NEMA’s electroindustry May 2010 - (Page 10)
Meeting the Future of Electrical Safety Needs in Plug-in Vehicles
Municipalities are interested in PHEV infrastructure for commercial and public use and to help achieve clean air standards. Charging station manufacturers are providing solutions for residences, workplaces, and public use. The battery and charger size impact the scale of PHEV infrastructure. EVs typically have twice the battery size as PHEVs in order to accommodate longer travel distances. Larger batteries will require faster charging times and higher available current from their associated EVSE. Many electric car drivers will recharge their vehicle at home or work, and if they want to use their vehicles for more than just local trips, they will need to plug them in at commercial locations during their travels. Traditional gasoline cars can generally travel up to 300 miles on a 12-gallon tank of gas, while plug-in electric vehicles travel 100 to 200 miles on a charge. installation process varies—some installations can be less than one week while others may take several months. During some of the early installations, it was found that one installation in southern California was unresolved after 9 months because of local permitting and utility concerns. At this time, the cost and complexity of installation are often unknown. The more the industry can do to reduce cost and complexity, the more the customer will be satisfied. In striving for a streamlined process, the entire installation and EVSE experience creates an optimum opportunity for efficiency. In support of this EV evolution, EVSE has progressed. In the near term (5 to 10 years), plug-in electric passenger cars will use either Level 1 or Level 2 EVSEs (see sidebar). EVSEs have improved in performance and safety over the last several years. The safety-related items designed into both Level 1 and Level 2 EVSEs include personnel protection systems, an interlock circuit, an automatic de-energization circuit, and an enhanced EV-rated cord.
• Level 3, “fast charging,” is for commercial and public applications and is intended to perform similar to a commercial gasoline service station. Level 3 typically uses an offboard charge system serviced by a 480-VAC, threephase circuit. In practice, equipment sizes vary from 60 to 150 kW, with vehicles achieving a 50 percent charge in 10 to 15 minutes. Taken from U.S. Department of Energy Vehicle Technologies Program—Advanced Vehicle Testing Activity, Plug-in Hybrid Electric Vehicle Charging Infrastructure Review; Final Report, Battelle Energy Alliance, Contract No. 58517. (avt.inl.gov/pdf/ phev/phevInfrastructureReport08.pdf) ei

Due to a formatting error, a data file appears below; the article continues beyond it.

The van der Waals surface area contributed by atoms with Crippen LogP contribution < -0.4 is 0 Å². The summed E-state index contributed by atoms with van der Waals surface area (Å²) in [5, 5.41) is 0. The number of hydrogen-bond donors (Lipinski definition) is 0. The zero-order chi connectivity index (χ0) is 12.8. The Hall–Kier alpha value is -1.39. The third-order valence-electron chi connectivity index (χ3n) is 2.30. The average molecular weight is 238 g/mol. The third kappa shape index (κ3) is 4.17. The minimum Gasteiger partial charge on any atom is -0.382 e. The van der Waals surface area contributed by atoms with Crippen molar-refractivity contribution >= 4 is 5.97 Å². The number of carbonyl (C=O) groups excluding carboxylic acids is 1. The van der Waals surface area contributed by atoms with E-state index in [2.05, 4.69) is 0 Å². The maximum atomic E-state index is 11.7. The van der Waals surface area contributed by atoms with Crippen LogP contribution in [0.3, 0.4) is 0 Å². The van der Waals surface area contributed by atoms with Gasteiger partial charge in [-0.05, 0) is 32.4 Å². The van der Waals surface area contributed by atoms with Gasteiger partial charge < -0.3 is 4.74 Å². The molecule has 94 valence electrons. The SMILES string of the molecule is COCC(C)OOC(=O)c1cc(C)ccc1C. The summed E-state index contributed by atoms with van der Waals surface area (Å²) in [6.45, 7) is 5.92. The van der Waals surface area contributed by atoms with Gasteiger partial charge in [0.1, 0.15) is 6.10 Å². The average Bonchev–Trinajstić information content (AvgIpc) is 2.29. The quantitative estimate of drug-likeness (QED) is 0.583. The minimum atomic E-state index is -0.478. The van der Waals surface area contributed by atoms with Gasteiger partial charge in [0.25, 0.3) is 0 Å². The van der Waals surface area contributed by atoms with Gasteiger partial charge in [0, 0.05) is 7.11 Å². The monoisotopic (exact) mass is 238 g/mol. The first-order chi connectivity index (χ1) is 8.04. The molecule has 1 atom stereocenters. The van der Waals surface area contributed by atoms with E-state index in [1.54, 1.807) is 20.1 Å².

Kenneth Brown, Director of engineering for c&i San Diego, Leviton Manufacturing co., inc.
lectric vehicles and their associated battery technology have progressed at an impressive rate in recent years. The desire to place electric vehicles on the road is driven by many factors, including air quality, dependence on foreign oil, and high gasoline prices. President Barack Obama has called on the U.S. to put one million electric vehicles (EVs) and plug-in hybrids on the road by 2015.
The plug-in electric hybrid vehicle (PHEV) is of significance to many parties beyond consumers and automotive manufacturers. These include utilities, municipalities, charging station manufacturers, and battery manufacturers. Each participant in the value chain has different points of interest. Utilities, for example, are concerned with managing the power needed to service these vehicles. If a community has a cluster of PHEVs, it may impact a local transformer, which in turn could cause an overload. Smart meters create opportunities for utilities to manage and control charging stations. Some utilities are considering electric vehicle supply equipment (EVSE) with a meter built in as an option for monitoring power while charging the vehicle.
Charging Stations Meet Safety Needs
Extensive market research has been completed related to the charging station experience. Setting up an EVSE
the introduction of battery electric vehicles and not the ultimate charging solution. • Level 2 is described as the “primary” and “preferred” method for a battery electric vehicle charger. This method specifies a 240-VAC, single-phase, 40-amp branch circuit, and employs special equipment to provide a higher level of safety required by NEC. Conductive equipment uses “butttype” or pin-and-sleeve type connection and is typically referred to as the EVSE or power control station. Because of the small battery size (typically less than 10 kWh), Level 2 charging may be limited to 15 amp, providing a maximum charge power of 3.3 kW.
Levels of Charging
Three charging levels have been defined by the Electric Power Research Institute and codified in the NEC®. • Level 1 uses a standard 120-VAC, 15-amp (12-amp useable) or 20-amp (16-amp useable) branch circuit that is the lowest common voltage level found in both residential and commercial buildings in the U.S. Because Level 1 only provides a small amount of power (maximum of 1.44 kW) and can result in prolonged charge times, it was only intended to be an entry-level voltage during
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